“It is okay if that is what you want to look like, but you keep saying it isn’t.” Alex and Max tell me. Honestly, I don’t know what I want to look like. The more I keep hearing how horrible my choices are; I start to just avoid making any choice. I just needed something other than a flip flop to get me through the winter. I didn’t want a sneaker. I don’t need a dress shoe. It fit and it was the right price.

Alex and Max then told me that they don’t go shopping alone. Again, I am not an island. They would do it with me. Sometimes you need someone else’s opinion. Just let us in….

I on the other hand, feel like I am losing my autonomy. Is my taste so bad? I have opened up to trying things that may be more “me,” but I feel like I have to justify them or get used to some sort of backlash. This just makes me feel even less capable of trusting myself and it makes me angry and sad.

How can I give you an answer of “who I am” if I am not allowed to try things on for size? If I am suppose to get more comfortable just allowing myself to “be,” how do I justify my decisions that others don’t like? I am so afraid of making errors, that I am just making errors all the time and am beating myself over them.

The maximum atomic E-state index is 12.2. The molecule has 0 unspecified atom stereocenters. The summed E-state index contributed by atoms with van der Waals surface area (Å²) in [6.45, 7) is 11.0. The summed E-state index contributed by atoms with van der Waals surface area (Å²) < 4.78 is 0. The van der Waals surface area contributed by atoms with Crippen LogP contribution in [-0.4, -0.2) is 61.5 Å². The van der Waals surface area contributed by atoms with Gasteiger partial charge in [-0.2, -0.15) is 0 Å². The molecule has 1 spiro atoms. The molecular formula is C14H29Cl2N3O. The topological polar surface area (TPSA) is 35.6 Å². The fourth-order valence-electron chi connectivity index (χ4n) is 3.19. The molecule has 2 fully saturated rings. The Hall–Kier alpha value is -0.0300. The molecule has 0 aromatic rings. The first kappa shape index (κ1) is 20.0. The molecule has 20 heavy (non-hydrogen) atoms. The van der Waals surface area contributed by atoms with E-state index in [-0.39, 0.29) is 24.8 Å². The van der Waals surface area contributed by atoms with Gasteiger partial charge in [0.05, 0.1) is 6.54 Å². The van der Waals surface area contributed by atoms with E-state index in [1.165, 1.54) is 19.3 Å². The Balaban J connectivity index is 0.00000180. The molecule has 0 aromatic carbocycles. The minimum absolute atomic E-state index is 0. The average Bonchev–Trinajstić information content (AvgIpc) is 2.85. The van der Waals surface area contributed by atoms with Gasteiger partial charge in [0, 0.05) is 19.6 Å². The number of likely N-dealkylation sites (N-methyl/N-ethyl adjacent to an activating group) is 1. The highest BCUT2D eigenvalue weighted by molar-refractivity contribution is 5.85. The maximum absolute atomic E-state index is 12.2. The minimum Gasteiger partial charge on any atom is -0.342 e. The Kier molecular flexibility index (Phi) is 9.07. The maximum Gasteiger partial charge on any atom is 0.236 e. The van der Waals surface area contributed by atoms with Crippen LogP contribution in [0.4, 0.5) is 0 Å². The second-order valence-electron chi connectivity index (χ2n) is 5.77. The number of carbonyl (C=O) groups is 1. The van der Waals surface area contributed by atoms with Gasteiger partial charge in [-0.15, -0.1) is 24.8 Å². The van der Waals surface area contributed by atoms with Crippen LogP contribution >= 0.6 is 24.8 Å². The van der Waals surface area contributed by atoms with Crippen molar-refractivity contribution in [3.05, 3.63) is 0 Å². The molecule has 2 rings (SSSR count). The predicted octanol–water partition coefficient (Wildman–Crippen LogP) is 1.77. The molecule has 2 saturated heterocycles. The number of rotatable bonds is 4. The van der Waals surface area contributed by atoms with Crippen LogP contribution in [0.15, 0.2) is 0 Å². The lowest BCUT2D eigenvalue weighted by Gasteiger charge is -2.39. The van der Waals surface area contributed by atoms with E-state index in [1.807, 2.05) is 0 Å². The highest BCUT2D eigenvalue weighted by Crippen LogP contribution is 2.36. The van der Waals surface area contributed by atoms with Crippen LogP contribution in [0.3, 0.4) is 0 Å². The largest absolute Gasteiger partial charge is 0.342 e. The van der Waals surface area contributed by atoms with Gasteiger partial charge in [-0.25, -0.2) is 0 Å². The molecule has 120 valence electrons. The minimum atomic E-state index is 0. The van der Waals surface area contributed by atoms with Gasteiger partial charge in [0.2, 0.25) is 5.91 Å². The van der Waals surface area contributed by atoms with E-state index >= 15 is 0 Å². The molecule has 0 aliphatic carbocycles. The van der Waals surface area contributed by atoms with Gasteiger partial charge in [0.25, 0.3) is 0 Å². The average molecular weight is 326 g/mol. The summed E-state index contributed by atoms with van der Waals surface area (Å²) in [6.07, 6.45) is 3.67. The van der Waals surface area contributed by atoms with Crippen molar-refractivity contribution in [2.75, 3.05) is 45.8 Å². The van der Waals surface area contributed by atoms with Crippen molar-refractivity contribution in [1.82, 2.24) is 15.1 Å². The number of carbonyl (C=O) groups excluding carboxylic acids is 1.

When I decided what course of treatment to take for my cancer, no one would give me their real opinion. I ended up making one…but I don’t know if it was the right one. I guess I will never really know if it is. It is hard to trust my opinion if I supposedly can’t even pick out a proper wig.

This “impotence” totally spills into my finances. I cringe buying Christmas gifts. Do I have enough money? How pissed off are these people going to be if I get them the “wrong” thing? Am I buying them a gift because I want to or is it because I feel like I have to?